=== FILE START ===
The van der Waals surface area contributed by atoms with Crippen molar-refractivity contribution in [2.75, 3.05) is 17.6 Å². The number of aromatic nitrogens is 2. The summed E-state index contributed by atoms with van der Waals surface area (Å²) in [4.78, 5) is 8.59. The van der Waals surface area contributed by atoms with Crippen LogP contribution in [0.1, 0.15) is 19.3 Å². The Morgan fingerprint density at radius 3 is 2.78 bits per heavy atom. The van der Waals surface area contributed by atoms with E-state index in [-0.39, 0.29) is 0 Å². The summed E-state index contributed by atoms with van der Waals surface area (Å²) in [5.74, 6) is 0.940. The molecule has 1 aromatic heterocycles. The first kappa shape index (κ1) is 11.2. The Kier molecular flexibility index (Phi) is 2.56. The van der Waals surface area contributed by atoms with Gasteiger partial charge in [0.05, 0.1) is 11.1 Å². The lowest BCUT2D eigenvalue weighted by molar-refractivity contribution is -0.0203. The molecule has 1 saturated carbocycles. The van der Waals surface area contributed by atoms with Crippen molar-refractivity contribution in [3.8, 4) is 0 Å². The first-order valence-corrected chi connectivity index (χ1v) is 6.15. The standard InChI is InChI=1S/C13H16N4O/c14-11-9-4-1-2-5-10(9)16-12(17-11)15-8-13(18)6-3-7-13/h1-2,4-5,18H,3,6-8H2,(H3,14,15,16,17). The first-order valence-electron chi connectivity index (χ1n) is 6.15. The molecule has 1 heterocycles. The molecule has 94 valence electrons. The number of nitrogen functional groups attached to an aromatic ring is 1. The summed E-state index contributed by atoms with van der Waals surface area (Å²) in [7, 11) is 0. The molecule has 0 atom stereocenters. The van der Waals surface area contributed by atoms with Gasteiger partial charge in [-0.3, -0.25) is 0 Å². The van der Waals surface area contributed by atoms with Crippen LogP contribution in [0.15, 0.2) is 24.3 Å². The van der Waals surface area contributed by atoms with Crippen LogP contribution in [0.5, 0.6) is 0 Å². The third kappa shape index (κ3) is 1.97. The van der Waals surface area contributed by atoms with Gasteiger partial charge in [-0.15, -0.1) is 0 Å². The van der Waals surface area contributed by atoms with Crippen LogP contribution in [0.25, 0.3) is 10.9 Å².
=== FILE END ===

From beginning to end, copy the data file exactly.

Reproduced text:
The van der Waals surface area contributed by atoms with Crippen molar-refractivity contribution in [2.75, 3.05) is 17.6 Å². The number of aromatic nitrogens is 2. The summed E-state index contributed by atoms with van der Waals surface area (Å²) in [4.78, 5) is 8.59. The van der Waals surface area contributed by atoms with Crippen LogP contribution in [0.1, 0.15) is 19.3 Å². The Morgan fingerprint density at radius 3 is 2.78 bits per heavy atom. The van der Waals surface area contributed by atoms with E-state index in [-0.39, 0.29) is 0 Å². The summed E-state index contributed by atoms with van der Waals surface area (Å²) in [5.74, 6) is 0.940. The molecule has 1 aromatic heterocycles. The first kappa shape index (κ1) is 11.2. The Kier molecular flexibility index (Phi) is 2.56. The van der Waals surface area contributed by atoms with Gasteiger partial charge in [0.05, 0.1) is 11.1 Å². The lowest BCUT2D eigenvalue weighted by molar-refractivity contribution is -0.0203. The molecule has 1 saturated carbocycles. The van der Waals surface area contributed by atoms with Crippen molar-refractivity contribution in [3.8, 4) is 0 Å². The first-order valence-corrected chi connectivity index (χ1v) is 6.15. The standard InChI is InChI=1S/C13H16N4O/c14-11-9-4-1-2-5-10(9)16-12(17-11)15-8-13(18)6-3-7-13/h1-2,4-5,18H,3,6-8H2,(H3,14,15,16,17). The first-order valence-electron chi connectivity index (χ1n) is 6.15. The molecule has 1 heterocycles. The molecule has 94 valence electrons. The number of nitrogen functional groups attached to an aromatic ring is 1. The summed E-state index contributed by atoms with van der Waals surface area (Å²) in [7, 11) is 0. The molecule has 0 atom stereocenters. The van der Waals surface area contributed by atoms with Gasteiger partial charge in [-0.3, -0.25) is 0 Å². The van der Waals surface area contributed by atoms with Crippen LogP contribution in [0.15, 0.2) is 24.3 Å². The van der Waals surface area contributed by atoms with Crippen LogP contribution in [0.5, 0.6) is 0 Å². The third kappa shape index (κ3) is 1.97. The van der Waals surface area contributed by atoms with Gasteiger partial charge in [-0.15, -0.1) is 0 Å². The van der Waals surface area contributed by atoms with Crippen LogP contribution in [0.25, 0.3) is 10.9 Å².